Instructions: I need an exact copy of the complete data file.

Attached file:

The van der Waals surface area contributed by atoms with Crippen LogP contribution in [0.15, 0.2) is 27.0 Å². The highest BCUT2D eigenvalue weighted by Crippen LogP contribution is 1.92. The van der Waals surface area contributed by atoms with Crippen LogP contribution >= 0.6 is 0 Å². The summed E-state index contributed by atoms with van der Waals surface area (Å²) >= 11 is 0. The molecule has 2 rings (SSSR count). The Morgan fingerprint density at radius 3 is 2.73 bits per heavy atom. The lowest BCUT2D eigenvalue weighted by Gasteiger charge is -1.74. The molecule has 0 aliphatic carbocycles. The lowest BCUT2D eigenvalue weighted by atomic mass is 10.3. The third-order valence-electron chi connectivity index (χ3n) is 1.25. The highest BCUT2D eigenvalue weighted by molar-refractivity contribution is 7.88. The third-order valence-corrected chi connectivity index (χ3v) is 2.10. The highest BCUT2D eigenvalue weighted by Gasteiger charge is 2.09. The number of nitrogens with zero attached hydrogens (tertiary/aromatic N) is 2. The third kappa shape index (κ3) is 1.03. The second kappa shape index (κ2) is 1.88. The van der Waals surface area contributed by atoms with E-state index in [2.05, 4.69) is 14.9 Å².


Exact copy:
The van der Waals surface area contributed by atoms with Crippen LogP contribution in [0.15, 0.2) is 27.0 Å². The highest BCUT2D eigenvalue weighted by Crippen LogP contribution is 1.92. The van der Waals surface area contributed by atoms with Crippen LogP contribution >= 0.6 is 0 Å². The summed E-state index contributed by atoms with van der Waals surface area (Å²) >= 11 is 0. The molecule has 2 rings (SSSR count). The Morgan fingerprint density at radius 3 is 2.73 bits per heavy atom. The lowest BCUT2D eigenvalue weighted by Gasteiger charge is -1.74. The molecule has 0 aliphatic carbocycles. The lowest BCUT2D eigenvalue weighted by atomic mass is 10.3. The third-order valence-electron chi connectivity index (χ3n) is 1.25. The highest BCUT2D eigenvalue weighted by molar-refractivity contribution is 7.88. The third-order valence-corrected chi connectivity index (χ3v) is 2.10. The highest BCUT2D eigenvalue weighted by Gasteiger charge is 2.09. The number of nitrogens with zero attached hydrogens (tertiary/aromatic N) is 2. The third kappa shape index (κ3) is 1.03. The second kappa shape index (κ2) is 1.88. The van der Waals surface area contributed by atoms with E-state index in [2.05, 4.69) is 14.9 Å².